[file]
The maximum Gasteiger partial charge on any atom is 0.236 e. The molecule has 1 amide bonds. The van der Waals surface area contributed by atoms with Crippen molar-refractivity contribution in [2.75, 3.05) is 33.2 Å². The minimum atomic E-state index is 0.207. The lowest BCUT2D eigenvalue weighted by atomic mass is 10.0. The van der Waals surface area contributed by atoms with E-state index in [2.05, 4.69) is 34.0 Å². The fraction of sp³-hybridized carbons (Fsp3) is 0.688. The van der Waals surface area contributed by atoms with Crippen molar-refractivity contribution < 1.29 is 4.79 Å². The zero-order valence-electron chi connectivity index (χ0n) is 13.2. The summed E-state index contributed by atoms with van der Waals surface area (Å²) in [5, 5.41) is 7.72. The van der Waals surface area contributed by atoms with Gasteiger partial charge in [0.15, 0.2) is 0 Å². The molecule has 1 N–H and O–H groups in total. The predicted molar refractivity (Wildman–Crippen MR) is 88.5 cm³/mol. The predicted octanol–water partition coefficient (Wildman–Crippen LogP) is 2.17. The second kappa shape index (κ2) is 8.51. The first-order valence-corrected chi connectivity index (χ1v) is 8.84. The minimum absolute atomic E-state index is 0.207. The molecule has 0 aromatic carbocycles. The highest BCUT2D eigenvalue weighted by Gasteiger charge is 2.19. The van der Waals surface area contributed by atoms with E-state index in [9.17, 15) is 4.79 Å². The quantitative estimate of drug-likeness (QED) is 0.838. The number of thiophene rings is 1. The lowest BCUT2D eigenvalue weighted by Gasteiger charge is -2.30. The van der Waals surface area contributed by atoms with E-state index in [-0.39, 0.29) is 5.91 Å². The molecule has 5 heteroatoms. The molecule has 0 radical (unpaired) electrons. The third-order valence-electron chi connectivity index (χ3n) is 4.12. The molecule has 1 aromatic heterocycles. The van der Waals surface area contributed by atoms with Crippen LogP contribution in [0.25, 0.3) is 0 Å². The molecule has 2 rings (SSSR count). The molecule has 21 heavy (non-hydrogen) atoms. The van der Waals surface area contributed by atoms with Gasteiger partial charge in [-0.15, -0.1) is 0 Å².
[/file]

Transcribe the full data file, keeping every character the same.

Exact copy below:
The maximum Gasteiger partial charge on any atom is 0.236 e. The molecule has 1 amide bonds. The van der Waals surface area contributed by atoms with Crippen molar-refractivity contribution in [2.75, 3.05) is 33.2 Å². The minimum atomic E-state index is 0.207. The lowest BCUT2D eigenvalue weighted by atomic mass is 10.0. The van der Waals surface area contributed by atoms with E-state index in [2.05, 4.69) is 34.0 Å². The fraction of sp³-hybridized carbons (Fsp3) is 0.688. The van der Waals surface area contributed by atoms with Crippen molar-refractivity contribution < 1.29 is 4.79 Å². The zero-order valence-electron chi connectivity index (χ0n) is 13.2. The summed E-state index contributed by atoms with van der Waals surface area (Å²) in [5, 5.41) is 7.72. The van der Waals surface area contributed by atoms with Gasteiger partial charge in [0.15, 0.2) is 0 Å². The molecule has 1 N–H and O–H groups in total. The predicted molar refractivity (Wildman–Crippen MR) is 88.5 cm³/mol. The predicted octanol–water partition coefficient (Wildman–Crippen LogP) is 2.17. The second kappa shape index (κ2) is 8.51. The first-order valence-corrected chi connectivity index (χ1v) is 8.84. The minimum absolute atomic E-state index is 0.207. The molecule has 0 aromatic carbocycles. The highest BCUT2D eigenvalue weighted by Gasteiger charge is 2.19. The van der Waals surface area contributed by atoms with E-state index in [9.17, 15) is 4.79 Å². The quantitative estimate of drug-likeness (QED) is 0.838. The number of thiophene rings is 1. The lowest BCUT2D eigenvalue weighted by Gasteiger charge is -2.30. The van der Waals surface area contributed by atoms with E-state index in [-0.39, 0.29) is 5.91 Å². The molecule has 5 heteroatoms. The molecule has 0 radical (unpaired) electrons. The third-order valence-electron chi connectivity index (χ3n) is 4.12. The molecule has 1 aromatic heterocycles. The van der Waals surface area contributed by atoms with Crippen LogP contribution in [0.25, 0.3) is 0 Å². The molecule has 2 rings (SSSR count). The molecule has 21 heavy (non-hydrogen) atoms. The van der Waals surface area contributed by atoms with Gasteiger partial charge in [-0.15, -0.1) is 0 Å².